PHOENIX — The silence has been deafening.
Not from the FBI, which, now four months after its bombshell arrests in an NCAA recruiting scandal, has offered nothing more despite its immediate boasts to the contrary.
Not from the task forces formed by the NCAA and the Pac-12, which presumably are doing their due diligence in the background in hopes of cleaning up a sport muddied by the arrests of four prominent assistant coaches on various fraud and bribery charges.
It's the lonely sound of crickets chirping among the coaching fraternity that begs the question: Is Colorado's Tad Boyle the only coach in America that truly cares about the apparent cheats in the game?
It has been almost three full weeks since Boyle's postgame comments following a win against nationally-ranked Arizona on Jan. 6, when he declared there indeed was extra satisfaction at defeating one of the two Pac-12 rivals embroiled in the FBI investigation.
In the intervening weeks I've been asked frequently — on public airwaves, in press rooms, and in private conversations — if I was surprised at all by Boyle's comments. To paraphrase his own enthusiasm, hell no.
If nothing else, Boyle has been consistent in every aspect of the case since news of the FBI arrests broke on Sept. 26, from his initial reaction ("We kind of know within our business, our industry, who's kind of toeing that line and who's crossing that line. It was more frustrating before because it wasn't exposed. I don't know how it's going to play out either, but maybe justice has been served.") to his comments at the Pac-12 media days ("This is good for our game. A lot of people think it's a bad thing. It's good for college basketball. It's getting a problem that's been going on for years and years it's bringing it into the light.") to even expressing frustration when North Carolina emerged unscathed from a years-long investigation into academic fraud while his own freshman, Evan Battey, was ruled academically ineligible by the NCAA due to academic missteps that occurred when he was a freshman in high school ("Evan Battey gets punished and North Carolina goes scot-free, and so does four schools with coaches indicted by the FBI.").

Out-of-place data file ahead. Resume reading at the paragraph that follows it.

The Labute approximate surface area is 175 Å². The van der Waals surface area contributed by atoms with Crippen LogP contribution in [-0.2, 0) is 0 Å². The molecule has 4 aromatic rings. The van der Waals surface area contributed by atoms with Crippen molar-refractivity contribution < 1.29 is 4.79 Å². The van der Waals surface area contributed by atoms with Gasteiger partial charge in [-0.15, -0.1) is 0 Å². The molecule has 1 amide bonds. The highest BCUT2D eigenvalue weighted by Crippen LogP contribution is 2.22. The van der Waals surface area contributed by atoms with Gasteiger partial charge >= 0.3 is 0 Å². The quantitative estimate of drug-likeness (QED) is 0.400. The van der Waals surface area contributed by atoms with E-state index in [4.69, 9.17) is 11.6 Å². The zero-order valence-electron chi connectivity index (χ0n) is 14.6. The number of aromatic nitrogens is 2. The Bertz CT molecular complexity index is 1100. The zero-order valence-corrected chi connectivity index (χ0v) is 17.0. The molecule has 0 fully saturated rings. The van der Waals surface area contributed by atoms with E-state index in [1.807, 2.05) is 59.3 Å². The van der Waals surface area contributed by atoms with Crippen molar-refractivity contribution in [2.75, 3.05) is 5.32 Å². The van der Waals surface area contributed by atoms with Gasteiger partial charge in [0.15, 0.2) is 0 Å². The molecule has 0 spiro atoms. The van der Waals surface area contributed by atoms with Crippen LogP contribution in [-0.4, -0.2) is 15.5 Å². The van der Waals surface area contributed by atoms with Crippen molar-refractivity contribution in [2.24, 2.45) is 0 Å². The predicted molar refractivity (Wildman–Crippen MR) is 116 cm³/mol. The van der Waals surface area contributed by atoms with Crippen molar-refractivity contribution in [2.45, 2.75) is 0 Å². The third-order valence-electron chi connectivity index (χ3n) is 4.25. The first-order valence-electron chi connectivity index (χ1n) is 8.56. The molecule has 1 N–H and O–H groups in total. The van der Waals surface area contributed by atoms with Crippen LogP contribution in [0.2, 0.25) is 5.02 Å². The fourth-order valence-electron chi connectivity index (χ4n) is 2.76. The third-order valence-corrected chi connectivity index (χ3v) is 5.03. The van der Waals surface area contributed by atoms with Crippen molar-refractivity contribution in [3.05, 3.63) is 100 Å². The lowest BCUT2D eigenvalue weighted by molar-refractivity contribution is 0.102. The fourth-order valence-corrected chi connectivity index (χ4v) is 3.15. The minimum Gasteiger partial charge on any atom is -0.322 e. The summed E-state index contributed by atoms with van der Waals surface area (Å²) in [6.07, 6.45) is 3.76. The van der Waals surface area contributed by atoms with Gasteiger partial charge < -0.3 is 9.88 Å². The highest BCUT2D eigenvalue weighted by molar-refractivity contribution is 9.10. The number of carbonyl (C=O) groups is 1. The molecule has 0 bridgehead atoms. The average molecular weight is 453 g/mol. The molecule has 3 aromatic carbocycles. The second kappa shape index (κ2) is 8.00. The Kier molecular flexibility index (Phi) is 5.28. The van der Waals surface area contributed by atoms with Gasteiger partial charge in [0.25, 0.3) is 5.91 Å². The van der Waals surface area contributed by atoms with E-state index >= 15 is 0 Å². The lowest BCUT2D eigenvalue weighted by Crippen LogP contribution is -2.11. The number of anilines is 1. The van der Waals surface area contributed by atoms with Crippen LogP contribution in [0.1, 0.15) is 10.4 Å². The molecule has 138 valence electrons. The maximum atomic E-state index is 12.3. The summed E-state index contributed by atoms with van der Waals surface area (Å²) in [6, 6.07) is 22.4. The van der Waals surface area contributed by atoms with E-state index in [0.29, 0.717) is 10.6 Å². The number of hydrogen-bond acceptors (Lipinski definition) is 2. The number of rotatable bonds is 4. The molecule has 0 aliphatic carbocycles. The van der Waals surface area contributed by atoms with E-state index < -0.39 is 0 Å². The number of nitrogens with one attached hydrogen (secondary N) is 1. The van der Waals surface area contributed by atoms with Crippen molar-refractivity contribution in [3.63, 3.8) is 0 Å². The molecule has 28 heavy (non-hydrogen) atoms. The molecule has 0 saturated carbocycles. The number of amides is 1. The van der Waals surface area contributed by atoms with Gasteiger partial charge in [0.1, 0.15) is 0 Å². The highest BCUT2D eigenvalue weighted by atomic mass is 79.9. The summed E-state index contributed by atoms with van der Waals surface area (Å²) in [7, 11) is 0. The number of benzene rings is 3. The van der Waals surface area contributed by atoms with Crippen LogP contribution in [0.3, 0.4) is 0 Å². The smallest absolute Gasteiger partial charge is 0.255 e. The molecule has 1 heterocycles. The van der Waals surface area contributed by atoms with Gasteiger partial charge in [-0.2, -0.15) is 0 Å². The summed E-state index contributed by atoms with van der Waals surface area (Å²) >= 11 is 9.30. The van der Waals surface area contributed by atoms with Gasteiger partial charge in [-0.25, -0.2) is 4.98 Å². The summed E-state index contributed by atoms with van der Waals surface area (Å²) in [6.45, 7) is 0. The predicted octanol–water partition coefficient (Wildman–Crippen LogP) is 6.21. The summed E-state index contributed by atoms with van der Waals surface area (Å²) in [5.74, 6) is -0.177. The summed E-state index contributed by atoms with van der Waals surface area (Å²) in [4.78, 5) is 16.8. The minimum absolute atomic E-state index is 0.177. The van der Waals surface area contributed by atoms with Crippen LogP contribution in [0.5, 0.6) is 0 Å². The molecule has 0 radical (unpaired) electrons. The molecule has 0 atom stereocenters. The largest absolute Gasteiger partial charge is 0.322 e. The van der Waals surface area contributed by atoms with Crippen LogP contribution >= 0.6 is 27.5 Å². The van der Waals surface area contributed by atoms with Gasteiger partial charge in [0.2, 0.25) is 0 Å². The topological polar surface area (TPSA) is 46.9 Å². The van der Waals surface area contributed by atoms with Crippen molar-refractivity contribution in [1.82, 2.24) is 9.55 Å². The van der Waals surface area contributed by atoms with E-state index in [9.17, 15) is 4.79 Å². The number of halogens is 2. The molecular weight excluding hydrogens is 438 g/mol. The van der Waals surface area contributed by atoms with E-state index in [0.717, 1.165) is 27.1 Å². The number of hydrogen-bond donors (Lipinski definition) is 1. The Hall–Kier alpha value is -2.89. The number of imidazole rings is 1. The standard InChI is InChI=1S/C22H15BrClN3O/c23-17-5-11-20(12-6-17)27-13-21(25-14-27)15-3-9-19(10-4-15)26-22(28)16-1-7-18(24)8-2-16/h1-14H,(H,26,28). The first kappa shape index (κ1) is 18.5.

What is surprising is that Boyle seemingly has been a lone voice in this wilderness. If coaches actually cared about cleaning up the game, if the majority of programs that profess to do things the right way truly want to see a level playing field, Boyle's voice should be part of a boisterous choir and not a solo act.
Take, for instance, the comments earlier this month by Utah's Larry Krystkowiak. Asked to weigh in on the matter after Boyle's public comments Krystkowiak took a pass, saying he'd prefer to "focus on what I can control" and that he was going to remain "pretty Switzerland on the whole deal."
I like Krystkowiak, but that's the very definition of weak sauce.
If coaches don't speak up on cheating within their own sport, they are complicit in their silence. Moreover, when the Pac-12 strong-arms Boyle into releasing a clarification of his "hell yes" comment that the conference honchos preferred to be an apology, then it's easy to wonder if there will be any teeth behind the wonderful athletics minds commissioned by the conference in a task force charged with researching and addressing the issues staining the sport in general and the league in particular.
Like Boyle did after that Jan. 6 win, teams should take more pleasure this season in defeating Arizona and USC, which finally got around to officially firing arrested assistant coach Tony Bland on Thursday. While not talking freely until all the chips fall into place may be reasonable stance, this isn't about mundane violations like a free meal here or an extra plane ticket home there. These are federal charges, with tens of thousands of dollars allegedly changing hands to lure recruits to places like Arizona and USC. If other coaches besides Boyle don't get incensed over this sort of uneven playing field, what exactly will it take?
If your programs truly are operating on the straight and narrow, please speak up, coaches. College basketball fans would love to hear from you.